In a warm and crowded theater on the north side of Chicago, I linked pinkies with the strangers on either side of me and solemnly swore that I wouldn't reveal anything about what I was about to watch over the next two and a half hours - nothing except for how it made me feel. My stomach fluttered in nervous excitement. I first watched Sense8 3 years ago, and it immediately became one of my favorite shows, one that I just had to watch again the moment that I finished it. When it was abruptly cancelled by Netflix shortly after the 2nd season debuted in 2017, the fan uproar was immediate and intense. After weeks of calling Netflix, writing letters, posting on social media, and even mailing flip-flops to company headquarters (you'll get it if you watch the show), the seemingly impossible happened - Netflix agreed to go forward with a finale special, titled Amor Vincit Omnia, or Love Conquers All.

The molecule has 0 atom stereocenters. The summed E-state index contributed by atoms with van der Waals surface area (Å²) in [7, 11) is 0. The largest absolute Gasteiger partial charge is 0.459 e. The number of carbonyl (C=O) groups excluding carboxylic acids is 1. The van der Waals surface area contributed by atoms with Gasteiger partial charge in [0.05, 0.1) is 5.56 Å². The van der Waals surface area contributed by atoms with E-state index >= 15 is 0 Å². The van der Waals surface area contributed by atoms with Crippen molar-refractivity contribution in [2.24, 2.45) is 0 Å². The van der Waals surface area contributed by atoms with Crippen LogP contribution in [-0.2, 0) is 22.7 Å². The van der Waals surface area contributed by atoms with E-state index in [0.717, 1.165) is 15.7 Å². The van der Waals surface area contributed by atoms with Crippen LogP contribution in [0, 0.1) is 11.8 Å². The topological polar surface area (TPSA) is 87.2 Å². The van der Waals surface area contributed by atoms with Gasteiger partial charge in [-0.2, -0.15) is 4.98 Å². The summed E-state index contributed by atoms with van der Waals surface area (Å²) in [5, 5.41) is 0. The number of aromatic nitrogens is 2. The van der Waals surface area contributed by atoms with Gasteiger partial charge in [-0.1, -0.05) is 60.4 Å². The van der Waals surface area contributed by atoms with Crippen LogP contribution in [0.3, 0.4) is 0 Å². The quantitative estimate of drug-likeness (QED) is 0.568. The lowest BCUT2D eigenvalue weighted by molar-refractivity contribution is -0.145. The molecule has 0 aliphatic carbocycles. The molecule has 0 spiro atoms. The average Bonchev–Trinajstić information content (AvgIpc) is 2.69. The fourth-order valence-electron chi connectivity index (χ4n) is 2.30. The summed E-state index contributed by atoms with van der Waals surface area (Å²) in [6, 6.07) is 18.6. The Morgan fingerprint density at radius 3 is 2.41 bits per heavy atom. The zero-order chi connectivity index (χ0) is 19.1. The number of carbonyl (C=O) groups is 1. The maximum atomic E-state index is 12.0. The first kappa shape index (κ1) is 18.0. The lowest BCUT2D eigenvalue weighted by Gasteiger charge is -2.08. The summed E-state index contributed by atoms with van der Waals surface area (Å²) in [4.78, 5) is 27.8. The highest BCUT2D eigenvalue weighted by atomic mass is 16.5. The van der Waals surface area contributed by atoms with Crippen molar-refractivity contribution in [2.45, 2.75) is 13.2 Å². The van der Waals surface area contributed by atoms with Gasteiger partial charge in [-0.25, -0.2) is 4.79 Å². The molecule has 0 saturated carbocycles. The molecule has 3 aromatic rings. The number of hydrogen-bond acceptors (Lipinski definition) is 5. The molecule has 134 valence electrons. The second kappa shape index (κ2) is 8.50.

Sense8 is the brainchild of the Wachowski sisters, those auteurs best known for The Matrix trilogy. In more recent years their credits have included Cloud Atlas and Jupiter Ascending, films that haven't always done well, but which showcase their unique and expansive vision of love and interconnectedness. While I can recognize the validity of some of the complaints about their style, there's something about their work that speaks to me on a deep and personal level. There's a real sweetness and generosity of spirit to their work, and Sense8 feels like a perfect distillation of that.